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Farm Bureau Health Plans

Health Savings Accounts

Health savings accounts (HSAs) allow you to save money to cover the cost of a wide range of qualified medical expenses. Two big advantages of an HSA are the immediate tax savings and long-term tax-free investment growth.

Important to note is that HSAs are only available if you have a high-deductible health plan (HDHP). If you have this type of healthcare coverage, you are eligible to start a health savings account. HSAs are designed to help people with high-deductible health plans save money tax-free to pay for deductibles and copayments, among other qualified medical expenditures.

Contributions to an HSA account come out of your paycheck before income taxes, which will lower your tax liabilities for the current year. Withdrawals from an HSA that are made to pay for qualified expenses are free of income taxes. You can make tax-free withdrawals from your HSA for qualified medical expenses at any time. If the expenses do not qualify, you may incur a 20% penalty plus taxes on what you withdraw.

HSA-qualified expenses can include items like:
• General medical expenses
• Prescriptions and some over-the-counter medications
• Dental and orthodontics expenses
• Eyeglasses, vision exams and other services that may not typically be covered under insurance
plans, like laser eye surgery
• Lab fees

Employers can also contribute to their employees’ HSA accounts. But unlike with most retirement accounts, contribution limits are inclusive of employee and employer contributions. Regardless of whether your employer contributes, you’ll need to be careful when setting up your payroll deductions for an HSA. If you contribute too much, the Internal Revenue Service (IRS) may impose a 6% tax on the excess contribution.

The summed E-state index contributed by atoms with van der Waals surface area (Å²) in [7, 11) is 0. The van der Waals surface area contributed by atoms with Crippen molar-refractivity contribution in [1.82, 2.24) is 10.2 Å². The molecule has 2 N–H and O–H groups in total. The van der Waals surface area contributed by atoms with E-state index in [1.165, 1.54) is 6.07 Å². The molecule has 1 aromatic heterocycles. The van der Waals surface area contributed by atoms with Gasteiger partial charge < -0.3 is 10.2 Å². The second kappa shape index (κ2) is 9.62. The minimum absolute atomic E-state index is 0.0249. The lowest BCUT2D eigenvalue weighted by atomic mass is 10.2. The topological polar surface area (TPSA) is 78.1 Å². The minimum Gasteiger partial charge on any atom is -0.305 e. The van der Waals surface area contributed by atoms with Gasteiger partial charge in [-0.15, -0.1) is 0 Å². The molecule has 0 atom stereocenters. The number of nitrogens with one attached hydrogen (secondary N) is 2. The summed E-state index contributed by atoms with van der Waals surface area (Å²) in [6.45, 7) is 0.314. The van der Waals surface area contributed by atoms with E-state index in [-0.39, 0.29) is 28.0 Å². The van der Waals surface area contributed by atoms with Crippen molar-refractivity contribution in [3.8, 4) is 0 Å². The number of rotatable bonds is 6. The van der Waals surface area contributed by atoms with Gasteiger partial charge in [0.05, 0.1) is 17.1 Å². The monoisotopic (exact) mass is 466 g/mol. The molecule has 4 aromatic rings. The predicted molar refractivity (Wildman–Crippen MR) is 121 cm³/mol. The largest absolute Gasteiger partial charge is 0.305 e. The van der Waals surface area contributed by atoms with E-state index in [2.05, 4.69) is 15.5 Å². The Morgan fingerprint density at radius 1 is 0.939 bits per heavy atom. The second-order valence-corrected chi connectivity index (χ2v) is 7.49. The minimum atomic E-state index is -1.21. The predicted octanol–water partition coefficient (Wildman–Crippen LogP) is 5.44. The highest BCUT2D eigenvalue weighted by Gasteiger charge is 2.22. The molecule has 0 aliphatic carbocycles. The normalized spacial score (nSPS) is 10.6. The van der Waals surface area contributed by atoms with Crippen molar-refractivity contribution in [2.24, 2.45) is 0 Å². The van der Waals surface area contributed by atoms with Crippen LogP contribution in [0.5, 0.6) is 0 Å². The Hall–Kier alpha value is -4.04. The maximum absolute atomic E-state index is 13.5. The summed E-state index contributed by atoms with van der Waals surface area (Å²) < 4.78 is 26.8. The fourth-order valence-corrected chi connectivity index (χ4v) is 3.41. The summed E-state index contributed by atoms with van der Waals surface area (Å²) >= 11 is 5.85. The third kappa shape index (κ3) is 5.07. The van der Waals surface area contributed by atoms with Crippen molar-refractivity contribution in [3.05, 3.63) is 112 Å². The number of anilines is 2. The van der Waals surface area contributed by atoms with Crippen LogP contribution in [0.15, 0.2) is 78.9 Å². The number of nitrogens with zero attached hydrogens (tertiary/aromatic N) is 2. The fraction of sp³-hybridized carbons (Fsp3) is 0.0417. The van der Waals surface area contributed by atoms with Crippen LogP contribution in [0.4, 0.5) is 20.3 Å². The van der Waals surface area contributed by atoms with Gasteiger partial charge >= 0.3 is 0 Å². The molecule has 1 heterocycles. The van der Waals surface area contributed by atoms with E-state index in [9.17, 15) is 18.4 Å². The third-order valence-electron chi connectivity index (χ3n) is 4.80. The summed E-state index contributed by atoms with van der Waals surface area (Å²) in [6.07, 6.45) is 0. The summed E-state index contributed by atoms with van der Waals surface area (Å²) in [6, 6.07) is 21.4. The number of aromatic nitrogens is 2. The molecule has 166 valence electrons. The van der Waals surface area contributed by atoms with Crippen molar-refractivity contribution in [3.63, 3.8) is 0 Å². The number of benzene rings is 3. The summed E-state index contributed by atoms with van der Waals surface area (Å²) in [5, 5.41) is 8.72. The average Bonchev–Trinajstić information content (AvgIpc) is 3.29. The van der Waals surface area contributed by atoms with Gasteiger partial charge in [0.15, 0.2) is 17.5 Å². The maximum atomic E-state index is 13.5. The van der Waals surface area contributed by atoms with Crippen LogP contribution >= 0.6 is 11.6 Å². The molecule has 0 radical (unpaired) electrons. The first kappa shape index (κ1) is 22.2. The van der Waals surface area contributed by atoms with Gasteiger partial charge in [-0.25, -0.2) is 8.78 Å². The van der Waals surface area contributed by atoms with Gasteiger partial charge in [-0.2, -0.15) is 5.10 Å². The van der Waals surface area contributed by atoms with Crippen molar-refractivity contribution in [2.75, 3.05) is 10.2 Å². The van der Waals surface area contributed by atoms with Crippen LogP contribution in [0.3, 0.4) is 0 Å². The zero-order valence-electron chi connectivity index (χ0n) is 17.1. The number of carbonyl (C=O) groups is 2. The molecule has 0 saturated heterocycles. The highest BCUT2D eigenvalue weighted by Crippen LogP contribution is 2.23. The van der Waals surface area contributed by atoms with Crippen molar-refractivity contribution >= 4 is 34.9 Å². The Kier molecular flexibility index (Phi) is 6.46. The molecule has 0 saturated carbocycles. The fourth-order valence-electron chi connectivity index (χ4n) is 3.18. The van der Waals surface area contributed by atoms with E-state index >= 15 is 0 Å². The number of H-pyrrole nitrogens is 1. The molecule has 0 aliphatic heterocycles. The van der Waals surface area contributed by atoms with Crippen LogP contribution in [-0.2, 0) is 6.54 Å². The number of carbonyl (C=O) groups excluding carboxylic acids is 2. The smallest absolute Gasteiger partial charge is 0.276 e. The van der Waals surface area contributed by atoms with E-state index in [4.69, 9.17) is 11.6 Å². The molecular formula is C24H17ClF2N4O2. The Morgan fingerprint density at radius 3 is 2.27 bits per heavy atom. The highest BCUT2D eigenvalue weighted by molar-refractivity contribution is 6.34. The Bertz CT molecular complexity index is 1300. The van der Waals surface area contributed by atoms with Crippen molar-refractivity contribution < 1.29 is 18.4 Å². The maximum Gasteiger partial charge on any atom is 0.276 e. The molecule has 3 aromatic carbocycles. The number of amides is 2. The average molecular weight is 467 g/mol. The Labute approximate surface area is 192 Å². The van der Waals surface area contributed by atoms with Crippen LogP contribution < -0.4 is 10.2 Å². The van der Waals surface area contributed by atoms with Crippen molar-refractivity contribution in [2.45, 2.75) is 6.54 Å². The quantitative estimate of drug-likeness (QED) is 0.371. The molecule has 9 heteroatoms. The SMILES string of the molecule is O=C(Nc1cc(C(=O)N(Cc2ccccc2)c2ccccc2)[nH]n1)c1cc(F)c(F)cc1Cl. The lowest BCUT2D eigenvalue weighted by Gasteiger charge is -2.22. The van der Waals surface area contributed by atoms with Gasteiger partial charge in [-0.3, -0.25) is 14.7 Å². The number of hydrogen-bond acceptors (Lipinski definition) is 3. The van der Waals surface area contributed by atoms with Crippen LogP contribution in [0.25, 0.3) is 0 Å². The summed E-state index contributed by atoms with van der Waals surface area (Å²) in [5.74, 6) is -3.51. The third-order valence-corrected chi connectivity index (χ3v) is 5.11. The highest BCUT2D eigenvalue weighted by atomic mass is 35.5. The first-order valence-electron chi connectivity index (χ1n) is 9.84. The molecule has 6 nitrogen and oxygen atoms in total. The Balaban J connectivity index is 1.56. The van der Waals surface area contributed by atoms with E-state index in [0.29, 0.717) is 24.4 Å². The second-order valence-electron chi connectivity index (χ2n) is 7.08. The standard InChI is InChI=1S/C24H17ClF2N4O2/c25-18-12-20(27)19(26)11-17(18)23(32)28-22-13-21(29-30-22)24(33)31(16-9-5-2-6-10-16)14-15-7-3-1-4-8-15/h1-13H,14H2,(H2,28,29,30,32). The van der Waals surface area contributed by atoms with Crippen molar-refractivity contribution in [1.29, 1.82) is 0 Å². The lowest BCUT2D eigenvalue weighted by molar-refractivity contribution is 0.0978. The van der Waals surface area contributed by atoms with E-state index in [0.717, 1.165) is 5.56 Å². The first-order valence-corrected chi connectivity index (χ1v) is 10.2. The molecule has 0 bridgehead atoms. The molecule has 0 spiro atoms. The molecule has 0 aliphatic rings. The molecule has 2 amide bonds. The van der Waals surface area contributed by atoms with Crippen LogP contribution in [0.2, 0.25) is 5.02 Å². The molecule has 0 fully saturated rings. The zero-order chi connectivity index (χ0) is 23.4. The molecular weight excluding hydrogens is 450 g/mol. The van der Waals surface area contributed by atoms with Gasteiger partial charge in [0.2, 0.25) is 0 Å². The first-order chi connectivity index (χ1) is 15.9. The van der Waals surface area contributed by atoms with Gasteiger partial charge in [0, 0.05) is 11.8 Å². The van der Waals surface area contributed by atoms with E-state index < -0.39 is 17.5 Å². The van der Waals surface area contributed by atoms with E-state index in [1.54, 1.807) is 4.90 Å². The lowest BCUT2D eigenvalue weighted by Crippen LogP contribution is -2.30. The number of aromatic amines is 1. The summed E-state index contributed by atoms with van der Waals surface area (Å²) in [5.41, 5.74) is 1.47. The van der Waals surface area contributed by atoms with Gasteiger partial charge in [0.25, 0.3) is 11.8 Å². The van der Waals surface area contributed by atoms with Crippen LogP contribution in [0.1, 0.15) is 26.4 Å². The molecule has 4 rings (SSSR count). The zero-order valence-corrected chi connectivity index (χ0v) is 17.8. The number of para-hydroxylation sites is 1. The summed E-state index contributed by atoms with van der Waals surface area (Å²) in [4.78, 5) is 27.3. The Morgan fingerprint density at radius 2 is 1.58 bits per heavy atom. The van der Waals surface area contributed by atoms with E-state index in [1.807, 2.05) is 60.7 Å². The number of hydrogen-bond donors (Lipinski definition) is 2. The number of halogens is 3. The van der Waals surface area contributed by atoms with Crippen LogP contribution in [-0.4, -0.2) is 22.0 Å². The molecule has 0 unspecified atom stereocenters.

Health savings accounts are offered by banks and financial services firms. Your employer may have a partner HSA provider already available to you, though you are always free to use an outside HSA. Contributions may simply not be automatically deducted from your paycheck if you choose that option.

If you contribute to or use funds from an HSA, you’ll need to be on the lookout for certain forms come tax season. The IRS requires HSA users to file two tax forms along with their annual tax returns including IRS Form 8889 and IRS Form 1099-SA.

If you’re eligible for an HSA plan and have the extra cash needed to make contributions, it can be a valuable financial tool that provides funds for medical care, solid tax benefits and a potential retirement savings feature.

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